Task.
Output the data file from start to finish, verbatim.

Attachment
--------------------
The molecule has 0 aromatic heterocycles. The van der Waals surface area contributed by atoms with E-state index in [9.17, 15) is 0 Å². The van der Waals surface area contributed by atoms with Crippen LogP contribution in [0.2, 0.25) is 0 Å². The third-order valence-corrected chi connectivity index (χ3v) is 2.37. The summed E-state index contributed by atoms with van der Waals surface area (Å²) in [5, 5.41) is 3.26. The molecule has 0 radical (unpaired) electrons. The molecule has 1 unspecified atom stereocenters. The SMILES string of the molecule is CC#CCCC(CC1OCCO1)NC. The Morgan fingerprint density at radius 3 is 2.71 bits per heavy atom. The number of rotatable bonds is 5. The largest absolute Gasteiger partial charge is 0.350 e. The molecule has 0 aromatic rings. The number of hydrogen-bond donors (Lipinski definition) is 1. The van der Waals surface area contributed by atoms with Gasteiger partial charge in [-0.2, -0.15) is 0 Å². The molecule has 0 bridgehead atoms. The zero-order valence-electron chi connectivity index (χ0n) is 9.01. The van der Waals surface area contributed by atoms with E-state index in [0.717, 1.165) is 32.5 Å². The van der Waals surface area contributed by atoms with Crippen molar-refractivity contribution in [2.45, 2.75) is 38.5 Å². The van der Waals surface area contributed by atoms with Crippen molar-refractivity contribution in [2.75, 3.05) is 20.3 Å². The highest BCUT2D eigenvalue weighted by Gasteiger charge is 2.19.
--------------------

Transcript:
The molecule has 0 aromatic heterocycles. The van der Waals surface area contributed by atoms with E-state index in [9.17, 15) is 0 Å². The van der Waals surface area contributed by atoms with Crippen LogP contribution in [0.2, 0.25) is 0 Å². The third-order valence-corrected chi connectivity index (χ3v) is 2.37. The summed E-state index contributed by atoms with van der Waals surface area (Å²) in [5, 5.41) is 3.26. The molecule has 0 radical (unpaired) electrons. The molecule has 1 unspecified atom stereocenters. The SMILES string of the molecule is CC#CCCC(CC1OCCO1)NC. The Morgan fingerprint density at radius 3 is 2.71 bits per heavy atom. The number of rotatable bonds is 5. The largest absolute Gasteiger partial charge is 0.350 e. The molecule has 0 aromatic rings. The number of hydrogen-bond donors (Lipinski definition) is 1. The van der Waals surface area contributed by atoms with Gasteiger partial charge in [-0.2, -0.15) is 0 Å². The molecule has 0 bridgehead atoms. The zero-order valence-electron chi connectivity index (χ0n) is 9.01. The van der Waals surface area contributed by atoms with E-state index in [0.717, 1.165) is 32.5 Å². The van der Waals surface area contributed by atoms with Crippen molar-refractivity contribution in [2.45, 2.75) is 38.5 Å². The van der Waals surface area contributed by atoms with Crippen molar-refractivity contribution in [2.75, 3.05) is 20.3 Å². The highest BCUT2D eigenvalue weighted by Gasteiger charge is 2.19.